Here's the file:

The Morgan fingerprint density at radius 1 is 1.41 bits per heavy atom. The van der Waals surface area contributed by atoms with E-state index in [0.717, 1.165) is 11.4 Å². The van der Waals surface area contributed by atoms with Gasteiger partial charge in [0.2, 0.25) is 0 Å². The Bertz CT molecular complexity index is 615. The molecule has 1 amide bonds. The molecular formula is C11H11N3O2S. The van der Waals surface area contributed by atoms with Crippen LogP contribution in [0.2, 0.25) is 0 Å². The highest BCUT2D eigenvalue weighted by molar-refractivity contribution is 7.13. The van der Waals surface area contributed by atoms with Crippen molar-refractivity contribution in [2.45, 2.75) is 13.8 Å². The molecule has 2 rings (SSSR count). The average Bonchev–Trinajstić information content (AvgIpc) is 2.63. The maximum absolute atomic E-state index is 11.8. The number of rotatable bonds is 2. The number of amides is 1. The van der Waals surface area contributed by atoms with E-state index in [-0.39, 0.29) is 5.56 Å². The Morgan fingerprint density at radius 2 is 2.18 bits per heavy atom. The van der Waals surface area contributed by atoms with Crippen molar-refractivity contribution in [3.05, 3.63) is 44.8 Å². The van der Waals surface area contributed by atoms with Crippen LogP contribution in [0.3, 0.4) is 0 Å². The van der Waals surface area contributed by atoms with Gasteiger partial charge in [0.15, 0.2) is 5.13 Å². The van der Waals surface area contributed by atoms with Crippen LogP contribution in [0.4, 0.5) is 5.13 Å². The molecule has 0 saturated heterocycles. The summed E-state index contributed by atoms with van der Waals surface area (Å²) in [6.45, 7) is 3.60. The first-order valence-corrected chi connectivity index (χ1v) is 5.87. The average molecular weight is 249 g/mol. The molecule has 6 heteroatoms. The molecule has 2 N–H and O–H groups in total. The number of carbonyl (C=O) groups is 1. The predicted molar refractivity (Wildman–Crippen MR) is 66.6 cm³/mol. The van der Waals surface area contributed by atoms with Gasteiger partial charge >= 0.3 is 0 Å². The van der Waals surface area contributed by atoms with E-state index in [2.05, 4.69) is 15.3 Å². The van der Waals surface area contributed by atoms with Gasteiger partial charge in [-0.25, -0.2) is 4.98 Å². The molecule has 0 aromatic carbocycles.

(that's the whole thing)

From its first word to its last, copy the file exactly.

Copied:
The Morgan fingerprint density at radius 1 is 1.41 bits per heavy atom. The van der Waals surface area contributed by atoms with E-state index in [0.717, 1.165) is 11.4 Å². The van der Waals surface area contributed by atoms with Gasteiger partial charge in [0.2, 0.25) is 0 Å². The Bertz CT molecular complexity index is 615. The molecule has 1 amide bonds. The molecular formula is C11H11N3O2S. The van der Waals surface area contributed by atoms with Crippen LogP contribution in [0.2, 0.25) is 0 Å². The highest BCUT2D eigenvalue weighted by molar-refractivity contribution is 7.13. The van der Waals surface area contributed by atoms with Crippen molar-refractivity contribution in [2.45, 2.75) is 13.8 Å². The molecule has 2 rings (SSSR count). The average Bonchev–Trinajstić information content (AvgIpc) is 2.63. The maximum absolute atomic E-state index is 11.8. The number of rotatable bonds is 2. The number of amides is 1. The van der Waals surface area contributed by atoms with E-state index in [-0.39, 0.29) is 5.56 Å². The Morgan fingerprint density at radius 2 is 2.18 bits per heavy atom. The van der Waals surface area contributed by atoms with Crippen molar-refractivity contribution in [3.05, 3.63) is 44.8 Å². The van der Waals surface area contributed by atoms with Crippen LogP contribution in [0.3, 0.4) is 0 Å². The van der Waals surface area contributed by atoms with Gasteiger partial charge in [0.15, 0.2) is 5.13 Å². The van der Waals surface area contributed by atoms with Crippen LogP contribution in [0.4, 0.5) is 5.13 Å². The molecule has 0 saturated heterocycles. The summed E-state index contributed by atoms with van der Waals surface area (Å²) in [6.45, 7) is 3.60. The first-order valence-corrected chi connectivity index (χ1v) is 5.87. The average molecular weight is 249 g/mol. The molecule has 6 heteroatoms. The molecule has 2 N–H and O–H groups in total. The number of carbonyl (C=O) groups is 1. The predicted molar refractivity (Wildman–Crippen MR) is 66.6 cm³/mol. The van der Waals surface area contributed by atoms with Gasteiger partial charge >= 0.3 is 0 Å². The van der Waals surface area contributed by atoms with E-state index in [2.05, 4.69) is 15.3 Å². The van der Waals surface area contributed by atoms with Gasteiger partial charge in [-0.25, -0.2) is 4.98 Å². The molecule has 0 aromatic carbocycles.